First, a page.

Despite having a massive queue of books I’d like to read, I’m a sucker for the impulse buy. That means I’m easily swayed to read whatever looks nice and fancy on the “New”rack at the front of the library.
So that’s how I walked out of the library with Mind Hacking by Sir John Hargrave.
I’m a converted skeptic on the idea of hacking. I used to think of it as trickery, or shortcuts.
But I’ve come around on the idea of hacking certain things – like my morning routine, for example. I wake up and tell myself it’s going to be a great day, and it works. It’s a simple hack.
The book promises to help you hack your brain for the better in 21 days. Habits, for good or worse, can be developed in less time than that, but 21 days is a good length to really get something embedded.
Here’s why I mentioned the fact I hadn’t planned on reading this book: it’s largely a summation of a lot of other concepts, all rolled into a quick read with a workbook attached. Many of these concepts come from books on my to-read list.
It ties in meditation, for example. And gratitude journaling. Habit loops. Goal setting (and a variation of SMART goals, which marketers know well). And so on.
Here are my notes, and the basic breakdown:
A major source of issues with our brains is a growing inability to focus. Time isn’t a renewable resource,and attention is a valuable commodity. You can’t be in control of your mind if you can’t control your attention.
The author uses the example of your attention being like a proton pack from Ghostbusters. You can only point it at one thing at a time – multitasking is a myth.
He suggests a few hacks, like identifying when your mind wanders from the task at hand, and disabling e-notifications. Most familiar to me was the concentration game, wherein you sit quietly, relax, silence the mind and focus on your breath. I call it meditating. Same concept, at least in the sense of recognizing when your brain is fluttering away, and pulling it back inward.
Section two moves into loops. This is where I think the book really stands out. Loops are the process of emotion-thought-action that shape our beliefs and behaviors. There are negative loops (“I’ll never be a good writer”) and positive loops (“I’m a kickass writer”).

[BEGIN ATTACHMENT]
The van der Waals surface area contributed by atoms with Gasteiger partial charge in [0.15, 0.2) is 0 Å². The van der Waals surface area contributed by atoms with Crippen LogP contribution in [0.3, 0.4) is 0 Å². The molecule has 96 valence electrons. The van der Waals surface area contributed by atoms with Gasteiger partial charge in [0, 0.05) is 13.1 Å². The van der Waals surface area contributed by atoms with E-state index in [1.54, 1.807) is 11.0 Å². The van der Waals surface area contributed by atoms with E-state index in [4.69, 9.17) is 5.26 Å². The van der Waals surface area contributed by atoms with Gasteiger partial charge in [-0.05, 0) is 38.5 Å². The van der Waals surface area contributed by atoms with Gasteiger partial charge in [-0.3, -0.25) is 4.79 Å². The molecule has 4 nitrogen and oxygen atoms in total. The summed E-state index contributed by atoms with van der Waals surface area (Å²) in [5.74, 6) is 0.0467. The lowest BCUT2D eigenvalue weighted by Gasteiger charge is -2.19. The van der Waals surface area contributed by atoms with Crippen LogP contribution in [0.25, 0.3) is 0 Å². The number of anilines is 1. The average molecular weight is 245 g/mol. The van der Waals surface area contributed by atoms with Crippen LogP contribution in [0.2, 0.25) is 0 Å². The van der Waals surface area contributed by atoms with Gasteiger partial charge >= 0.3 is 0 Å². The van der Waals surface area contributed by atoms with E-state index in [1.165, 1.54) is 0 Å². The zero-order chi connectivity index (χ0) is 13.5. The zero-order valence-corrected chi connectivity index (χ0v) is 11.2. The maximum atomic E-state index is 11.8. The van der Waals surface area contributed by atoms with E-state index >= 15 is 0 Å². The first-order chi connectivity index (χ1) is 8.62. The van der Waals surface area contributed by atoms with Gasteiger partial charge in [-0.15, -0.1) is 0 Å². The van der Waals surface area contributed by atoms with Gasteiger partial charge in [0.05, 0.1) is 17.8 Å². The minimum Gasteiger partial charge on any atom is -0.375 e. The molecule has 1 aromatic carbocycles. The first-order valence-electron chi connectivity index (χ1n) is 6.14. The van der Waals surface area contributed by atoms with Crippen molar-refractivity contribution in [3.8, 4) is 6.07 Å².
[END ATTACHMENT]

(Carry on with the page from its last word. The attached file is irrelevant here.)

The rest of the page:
Build your brain around positive loops – things you want to achieve, not want you don’t want to do. Write them down (“It’s vapor until it’s on paper”).
Hargrave suggests creating your own loops built around five goals, then treating these loops like specific mantras.
- Feel (how do you want to feel? Be specific, use “I”)
- Do (what do you want to do?)
- Have (what’s something you’d like to own? Think of how it adds value to others, not just yourself – Even if that’s a beach house so you can invite friends over)
- Give (what do you want to give back to the world? Could just be smart offspring who aren’t insane)
- Be (what do you want people to remember you as being – the funeral speech)
Once you have your loops, put yourself in contact with them frequently. For example: Year before he was famous, Jim Carrey wrote himself a check for $10 million that he carried in his wallet, with the goal of being able to cash it out in ten years. He was faced with the check every time he opened his wallet, and ten years later was paid around $20 million per movie.
I personally use one of his suggestions, hanging my personal goals and the concepts from “How to Win Friends and Influencing People” by my computer monitor at work.
The mind has a mind of it’s own, and it will follow your lead – whichever direction you choose to take it. Things like repeating loops while smiling, writing things down, breaking things into actionable steps, setting up cues and rewards – your brain can’t help but follow along.
Take big goals and break them into subgoals, best identified through what he calls LASER: Limited, Achievable, Specific, Evaluated, and Repeatable.
And that’s how you hack your brain – build the ability to concentrate, set your loops and incremental steps to reach them, and keep pushing forward.
It’s a great concept, and Mind Hacking is worth your time, even if you’re familiar with a lot of the concepts. Hargrave gives so many good examples and specific practices you can try that I haven’t heard before.
Plus, the guy is funny. It’s damned hard to be in the personal development space and maintain a balance of preacher and comedian, and he manages to be more funny than preachy. It works quite well.